Six days that shaped the world
Nigel McQuoid is director of schools for the Emmanuel Schools Foundation, which controls and sponsors two academies and a city technology college and has long been the subject of controversy for teaching creationism alongside evolution.
Asked whether he believed that the earth was created in six days, Mr McQuoid said: "I believe that that is what the Bible says, yes I'll accept that."
He said he regarded the Bible as a literal truth rather than a metaphor and said: "I actually believe in some things which science says can't happen."
His comments were made on a Channel 4 television programme on evangelism aired this week which looked at the work of the foundation, sponsored by car dealer Sir Peter Vardy, a Christian fundamentalist.
It also included interviews with former pupils at its first school, Emmanuel college, Gateshead. They said that although they were taught the theory of evolution, teachers made no attempt to hide their bias towards creationism.
One, Richard Almond, said: "They would say 'this is Darwinist theory, however we believe that God created the world in seven days'.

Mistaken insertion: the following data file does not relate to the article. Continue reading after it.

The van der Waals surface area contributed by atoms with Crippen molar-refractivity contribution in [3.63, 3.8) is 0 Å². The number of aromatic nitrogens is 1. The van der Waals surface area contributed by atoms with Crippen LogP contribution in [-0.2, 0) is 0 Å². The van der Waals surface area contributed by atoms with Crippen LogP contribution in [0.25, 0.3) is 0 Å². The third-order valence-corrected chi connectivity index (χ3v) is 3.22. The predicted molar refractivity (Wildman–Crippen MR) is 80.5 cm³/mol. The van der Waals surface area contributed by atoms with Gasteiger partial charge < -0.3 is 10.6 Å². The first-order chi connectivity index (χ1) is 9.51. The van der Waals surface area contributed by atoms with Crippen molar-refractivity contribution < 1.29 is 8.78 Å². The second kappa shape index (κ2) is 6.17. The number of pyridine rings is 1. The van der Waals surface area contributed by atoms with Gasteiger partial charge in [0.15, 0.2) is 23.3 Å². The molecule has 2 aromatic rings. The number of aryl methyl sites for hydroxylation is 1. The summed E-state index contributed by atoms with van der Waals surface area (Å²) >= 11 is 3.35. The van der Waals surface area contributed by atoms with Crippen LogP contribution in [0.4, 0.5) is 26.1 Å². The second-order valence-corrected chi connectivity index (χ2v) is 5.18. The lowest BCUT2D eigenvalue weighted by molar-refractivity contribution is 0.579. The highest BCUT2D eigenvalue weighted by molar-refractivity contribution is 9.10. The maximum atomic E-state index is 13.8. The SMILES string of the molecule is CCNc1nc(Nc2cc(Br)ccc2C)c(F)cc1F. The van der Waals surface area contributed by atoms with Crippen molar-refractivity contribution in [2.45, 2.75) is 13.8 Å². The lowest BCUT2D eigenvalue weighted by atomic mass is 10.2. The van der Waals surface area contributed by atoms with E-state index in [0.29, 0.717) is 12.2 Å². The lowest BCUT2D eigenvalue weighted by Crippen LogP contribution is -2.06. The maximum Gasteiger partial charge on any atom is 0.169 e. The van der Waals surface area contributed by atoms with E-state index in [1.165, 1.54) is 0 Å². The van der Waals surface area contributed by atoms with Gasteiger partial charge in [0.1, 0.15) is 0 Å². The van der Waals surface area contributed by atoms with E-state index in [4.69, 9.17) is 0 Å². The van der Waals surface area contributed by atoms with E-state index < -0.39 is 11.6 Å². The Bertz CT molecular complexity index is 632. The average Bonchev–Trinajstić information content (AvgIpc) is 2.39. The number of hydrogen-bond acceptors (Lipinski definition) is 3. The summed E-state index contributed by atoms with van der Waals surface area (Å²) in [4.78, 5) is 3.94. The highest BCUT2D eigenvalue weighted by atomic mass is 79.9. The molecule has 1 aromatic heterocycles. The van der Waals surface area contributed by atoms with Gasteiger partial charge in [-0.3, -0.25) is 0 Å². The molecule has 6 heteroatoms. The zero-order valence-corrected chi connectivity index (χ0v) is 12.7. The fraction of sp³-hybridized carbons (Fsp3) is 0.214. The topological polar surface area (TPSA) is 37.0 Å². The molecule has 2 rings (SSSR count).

"They always pushed evolution on to you as just a theory so we never thought of it as proper scientific thing. They taught us that the earth was only 7,000 years old."
The programme also quoted an anonymous teacher at the foundation's Trinity academy, Middlesbrough, saying that staff were critical of feminism and portrayed homosexuality as a sin.
These claims were denied by the foundation. A spokeswoman said its schools were oversubscribed by parents happy to see their children taught the Christian message within a context that allowed them to make up their own minds.
In 2004 The TES revealed that Emmanuel college had published a document which said that Christianity and biblical truth must play a vital part in the curriculum.
History lessons should consider if England escaped invasion by Hitler because of an act of God.